Why I Avoid Passive Flexion of the DIP Joint,
Clinical Pearl No. 12 – February 2011

HandLab Clinical Pearls

February 2011                                No. 12

 WHY I AVOID PASSIVE FLEXION OF THE DIP JOINT

 

At every splinting course I teach, one or more participants ask about construction of a composite finger flexion splint. My answer is always the same: I have made one of these in my career and cannot imagine making another!!!!! Many of you will be shocked by my statement…let me see if I can explain.

DIP Joint: Intrinsic Extension versus Extrinsic Flexion

Extension of the distal interphalangeal (DIP) joint is primarily driven by intrinsic finger muscles via a complex blending of tendinous fibers as they cross the metacarpophalangeal (MP) and proximal interphalangeal (PIP) joints before reaching the DIP joint.
Extension is an intricate coordinated movement, without significant force. Unlike intrinsically powered DIP joint extension, DIP joint flexion is powered by a strong extrinsic flexor: the flexor digitorum profundus (FDP). The FDP provides both a robust muscle belly and an unrestrained single tendon which passes under a mechanically efficient pulley system. Simply stated: Force available for DIP joint flexion is much greater than the force available for DIP joint extension.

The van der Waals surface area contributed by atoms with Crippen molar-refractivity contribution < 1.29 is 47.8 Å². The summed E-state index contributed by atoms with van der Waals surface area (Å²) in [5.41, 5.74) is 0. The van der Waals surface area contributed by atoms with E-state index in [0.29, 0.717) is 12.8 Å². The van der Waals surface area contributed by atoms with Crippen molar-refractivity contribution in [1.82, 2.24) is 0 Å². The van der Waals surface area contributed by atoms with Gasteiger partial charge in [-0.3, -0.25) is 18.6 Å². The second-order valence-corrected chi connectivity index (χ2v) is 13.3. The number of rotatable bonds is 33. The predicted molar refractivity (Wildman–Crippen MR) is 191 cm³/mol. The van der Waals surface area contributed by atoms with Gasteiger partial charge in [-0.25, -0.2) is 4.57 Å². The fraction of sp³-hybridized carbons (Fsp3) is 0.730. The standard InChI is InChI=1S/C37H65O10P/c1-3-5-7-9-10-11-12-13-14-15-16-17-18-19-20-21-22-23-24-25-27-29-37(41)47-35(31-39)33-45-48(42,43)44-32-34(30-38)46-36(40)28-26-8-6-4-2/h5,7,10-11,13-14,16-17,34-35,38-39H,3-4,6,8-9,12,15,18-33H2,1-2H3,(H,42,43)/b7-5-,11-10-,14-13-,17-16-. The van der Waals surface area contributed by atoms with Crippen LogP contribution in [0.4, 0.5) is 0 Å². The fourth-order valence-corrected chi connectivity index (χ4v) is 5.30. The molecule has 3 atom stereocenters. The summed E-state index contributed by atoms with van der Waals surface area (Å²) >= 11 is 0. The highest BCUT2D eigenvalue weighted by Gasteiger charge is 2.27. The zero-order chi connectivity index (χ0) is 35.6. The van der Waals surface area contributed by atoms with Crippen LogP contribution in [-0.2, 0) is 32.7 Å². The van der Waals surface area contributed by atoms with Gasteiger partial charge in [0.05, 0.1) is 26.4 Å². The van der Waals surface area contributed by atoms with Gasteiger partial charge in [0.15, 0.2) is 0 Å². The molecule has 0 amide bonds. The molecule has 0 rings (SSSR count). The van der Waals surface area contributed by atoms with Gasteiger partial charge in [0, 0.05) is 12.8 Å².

So why favor the stronger motion with splinting? The FDP has the power to mobilize the DIP joint into flexion.

Normal Coordinated Motion of PIP and DIP Joints

The complex anatomy of the dorsal apparatus mandates that two adjacent distal joints of different sizes move in a coordinated manner. The lateral/volar movement of the lateral bands at the PIP joint during flexion provides enough length to allow DIP joint flexion. Therefore, working to gain isolated DIP joint flexion is illogical since it does not reflect normal coordinated joint motion. (A clear exception is DIP joint flexion with PIP joint extension to resolve a chronic boutonniere deformity.)

Composite Flexion Splinting

Splints which pull both finger IP joints into flexion simultaneously always move the joint with less resistance before moving the more resistive joint. So the joint most needing mobilizing gets the least influence!!! In my opinion a better way to regain flexion of the IP joints is to block the MP joints in extension (preventing flexion) so the extrinsic flexor muscles can more effectively move the IP joints actively (active hook). Even if the DIP joint is stiff in extension and DIP joint flexion is initially impossible, if the FDP can be actively recruited it will in time mobilize the DIP joint. The effect of FDP muscle contraction at the DIP joint can be enhanced by taping a small exercise splint on the dorsum of the DIP joint to hold the DIP joint in slight flexion while allowing full flexion. (See figures.) With this splint in place, the patient more easily focuses on initiating active finger flexion at the DIP joint.